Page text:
"Yeah, go ahead and throw it in there" bruschetta chips

Italians, I have learned, like to eat.

It is not ambiguous as to why; food is great. Even better when enjoyed in the company of friends, lovers, or extended family members over a stone table as you paddle back in forth from pool to kitchen for more sun and more sangiovese. Dining is an experience, one as sacred as a Sunday Mass, but without the pesky limitations of a dixie cup of wine. 

Last night provided tangible proof of such a mindset.  Aaron and I spent the evening in Florence and had our dinner at a local place recommended to us by my friend Sergio. The place, called Trattoria Da Tito and located a convenient block way, is "good for the young people and good for the meats," or at least that's how Sergio described it. Not only do the Italians at Tito's enjoy a solid meal; they provide a vibe and energy that fuses into one magnificent, pomodoro-scented "experience." We were greeted with a hearty, "CIAO" and then a fat jug of a super tuscan, followed by three courses of utter euphoria, and then a liquid dessert of limoncello. The space between each course was timed perfectly, so that we were never hungry or overcrowded with plates (which illustrated profound consideration for the diner). At midnight, our waiter turned 26, and he rode through the restaurant on a bicycle and asked us to partake in more shot-taking. Um, duh. 

Besides, waste is frowned upon. Which is why I most recently prepared a snack using an amalgamation of leftovers found in our cucina.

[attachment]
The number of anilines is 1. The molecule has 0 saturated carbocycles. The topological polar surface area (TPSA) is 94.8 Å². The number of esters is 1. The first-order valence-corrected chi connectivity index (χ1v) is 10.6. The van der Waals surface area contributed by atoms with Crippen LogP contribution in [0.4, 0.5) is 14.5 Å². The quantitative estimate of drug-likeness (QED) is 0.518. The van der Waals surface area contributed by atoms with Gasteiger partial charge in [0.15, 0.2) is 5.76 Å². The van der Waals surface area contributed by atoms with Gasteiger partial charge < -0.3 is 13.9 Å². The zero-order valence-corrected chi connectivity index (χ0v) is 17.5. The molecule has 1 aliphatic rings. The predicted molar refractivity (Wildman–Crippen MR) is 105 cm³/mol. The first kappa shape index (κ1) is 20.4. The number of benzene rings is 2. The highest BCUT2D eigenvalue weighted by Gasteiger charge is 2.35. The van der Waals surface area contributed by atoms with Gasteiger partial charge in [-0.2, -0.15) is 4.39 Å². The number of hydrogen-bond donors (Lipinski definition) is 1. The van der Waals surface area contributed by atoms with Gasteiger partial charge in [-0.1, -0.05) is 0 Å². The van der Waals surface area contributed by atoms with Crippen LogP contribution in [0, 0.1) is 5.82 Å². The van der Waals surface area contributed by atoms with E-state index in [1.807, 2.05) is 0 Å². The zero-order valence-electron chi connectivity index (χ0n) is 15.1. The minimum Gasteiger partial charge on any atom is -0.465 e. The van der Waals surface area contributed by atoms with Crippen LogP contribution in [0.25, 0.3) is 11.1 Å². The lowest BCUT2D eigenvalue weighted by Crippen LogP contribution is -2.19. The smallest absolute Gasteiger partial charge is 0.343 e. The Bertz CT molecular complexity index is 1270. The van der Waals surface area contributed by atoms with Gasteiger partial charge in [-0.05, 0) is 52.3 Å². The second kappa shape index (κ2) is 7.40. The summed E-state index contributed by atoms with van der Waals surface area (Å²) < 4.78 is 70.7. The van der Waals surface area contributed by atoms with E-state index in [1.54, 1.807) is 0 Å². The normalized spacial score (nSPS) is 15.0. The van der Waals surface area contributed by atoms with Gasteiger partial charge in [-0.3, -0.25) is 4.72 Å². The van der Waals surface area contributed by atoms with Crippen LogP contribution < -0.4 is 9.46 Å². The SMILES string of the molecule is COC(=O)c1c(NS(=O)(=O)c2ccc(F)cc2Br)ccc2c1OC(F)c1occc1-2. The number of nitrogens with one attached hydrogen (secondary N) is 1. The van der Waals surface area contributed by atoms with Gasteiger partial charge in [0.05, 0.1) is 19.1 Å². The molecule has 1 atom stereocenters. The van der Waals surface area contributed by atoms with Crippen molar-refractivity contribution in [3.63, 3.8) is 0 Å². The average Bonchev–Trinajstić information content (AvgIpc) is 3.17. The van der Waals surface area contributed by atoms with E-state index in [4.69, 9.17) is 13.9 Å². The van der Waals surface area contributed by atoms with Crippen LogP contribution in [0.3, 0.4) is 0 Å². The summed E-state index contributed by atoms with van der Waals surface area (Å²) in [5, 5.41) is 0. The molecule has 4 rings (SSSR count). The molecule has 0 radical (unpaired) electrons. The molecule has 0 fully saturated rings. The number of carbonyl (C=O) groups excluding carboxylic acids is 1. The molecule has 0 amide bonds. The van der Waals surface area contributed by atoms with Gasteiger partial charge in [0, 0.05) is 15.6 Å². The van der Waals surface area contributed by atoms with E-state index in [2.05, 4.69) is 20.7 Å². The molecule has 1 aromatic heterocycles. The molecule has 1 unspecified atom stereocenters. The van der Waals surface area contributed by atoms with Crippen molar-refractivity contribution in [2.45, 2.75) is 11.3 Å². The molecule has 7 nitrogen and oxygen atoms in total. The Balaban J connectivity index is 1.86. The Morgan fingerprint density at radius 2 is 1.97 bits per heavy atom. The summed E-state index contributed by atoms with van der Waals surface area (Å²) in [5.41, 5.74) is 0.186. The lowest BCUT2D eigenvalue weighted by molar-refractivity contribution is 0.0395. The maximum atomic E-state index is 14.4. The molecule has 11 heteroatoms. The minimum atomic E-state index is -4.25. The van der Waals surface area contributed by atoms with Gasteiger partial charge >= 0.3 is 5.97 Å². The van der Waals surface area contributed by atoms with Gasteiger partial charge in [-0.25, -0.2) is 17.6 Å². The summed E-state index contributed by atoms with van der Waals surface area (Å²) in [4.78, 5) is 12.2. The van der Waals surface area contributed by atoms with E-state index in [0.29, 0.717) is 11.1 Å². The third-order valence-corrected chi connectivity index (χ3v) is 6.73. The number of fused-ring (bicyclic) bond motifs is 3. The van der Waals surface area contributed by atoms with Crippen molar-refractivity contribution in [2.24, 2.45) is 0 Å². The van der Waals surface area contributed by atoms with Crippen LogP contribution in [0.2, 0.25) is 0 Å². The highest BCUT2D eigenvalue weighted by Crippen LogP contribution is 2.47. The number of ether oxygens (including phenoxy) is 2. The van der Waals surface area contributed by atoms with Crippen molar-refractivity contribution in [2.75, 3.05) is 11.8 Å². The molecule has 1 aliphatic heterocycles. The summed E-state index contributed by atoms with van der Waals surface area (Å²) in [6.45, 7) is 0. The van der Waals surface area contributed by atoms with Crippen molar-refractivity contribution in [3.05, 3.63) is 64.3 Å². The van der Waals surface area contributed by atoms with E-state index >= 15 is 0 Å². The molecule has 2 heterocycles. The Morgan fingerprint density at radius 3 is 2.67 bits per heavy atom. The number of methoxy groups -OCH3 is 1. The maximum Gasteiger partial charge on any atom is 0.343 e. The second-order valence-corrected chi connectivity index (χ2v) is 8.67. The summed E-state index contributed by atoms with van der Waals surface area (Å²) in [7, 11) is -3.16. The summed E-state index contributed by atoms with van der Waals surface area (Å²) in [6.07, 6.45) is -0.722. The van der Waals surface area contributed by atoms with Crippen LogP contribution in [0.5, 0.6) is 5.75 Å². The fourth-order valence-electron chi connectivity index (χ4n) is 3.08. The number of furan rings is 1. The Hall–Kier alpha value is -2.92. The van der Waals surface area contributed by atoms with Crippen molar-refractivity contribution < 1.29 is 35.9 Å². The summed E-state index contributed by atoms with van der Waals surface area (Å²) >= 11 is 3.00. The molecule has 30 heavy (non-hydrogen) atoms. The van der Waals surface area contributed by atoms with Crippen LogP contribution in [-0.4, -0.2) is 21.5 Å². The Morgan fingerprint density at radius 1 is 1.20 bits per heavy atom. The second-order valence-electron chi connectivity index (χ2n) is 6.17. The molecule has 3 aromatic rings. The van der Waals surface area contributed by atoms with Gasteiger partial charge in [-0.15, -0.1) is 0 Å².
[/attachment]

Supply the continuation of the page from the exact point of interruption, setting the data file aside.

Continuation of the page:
I made these "bruschetta chips" a few days ago, on the afternoon of our first full day in San Gimignano. The night before we had been searching for a grocery store, navigating our u-haul-sized Fiat through the mockingly narrow streets, and finding only small markets that sold small things. We were tired, expressing common familial frustration, and the place sold wine and bread and cheese and a few vegetables. Just fine. My mother is a wonderful chef, and she and my aunt were able to combine these beautiful babies to create a heavenly, Tuscan pasta dish. 

The next day, the grownups took a trip to the actual grocery store (a mere 20 minutes away!), and I rummaged through the leftovers to make them something yummy. There were fresh tomatoes of the roma and cherry variety, diced red onions, black olives, and parmesan cheese. The owners of our home had gifted us a bag of toasted bread wedges, that depicted a bland exterior, but were actually very good. Bruschetta was soooo possible. 

And so with a juice glass of grenache and dripping pool water on the kitchen floor, I chopped and tossed and stirred and made one of the easiest things in the world: bruschetta dip! The juicies from the tomatoes and olive oil create a lovely pool at the bottom of the bowl, perfect for soaking into crunchy bits of bread and filling them with the smooth tang of earth and acid. It's romantic and sexy and I want to feed bites of it to my nearest and dearest. 

I recommend it on a day where you can do nothing but read and eat, preferably in a bathing suit or something just as playful. It pairs well with a dry rosé. 

"Yeah, go ahead and throw it in there" bruschetta chips

Chop the tomatoes into tiny squares (depending on desired chunkiness) and add to a medium-sized bowl. Chop up any of your mediterranean fixins and add the the bowl, along with the onions. Chiffonade (or finely chop) the basil and toss that guy in there. Add the balsamic, olive oil, sea salt, and pepper to taste. Shred the parmesan over the bruschetta and stir. Taste. Add more. Add whatever. Go out into the garden. You've got this. 

Serve with wedges of crusty, toasted bread. I like to break the bread into small bits, because I find it fun to consume this dish in a "chips and salsa" fashion. 

 

 

 

1 lb of cherry tomatoes

4-5 roma tomatoes

1/2 cup red onion

anything mediterranean that you've got (sundried tomatoes, capers, olives)

basil , 

balsamic 

olive oil  

coarse sea salt

pepper 

parmesan cheese

toasted baguette pieces (for serving)

- Stay cozy!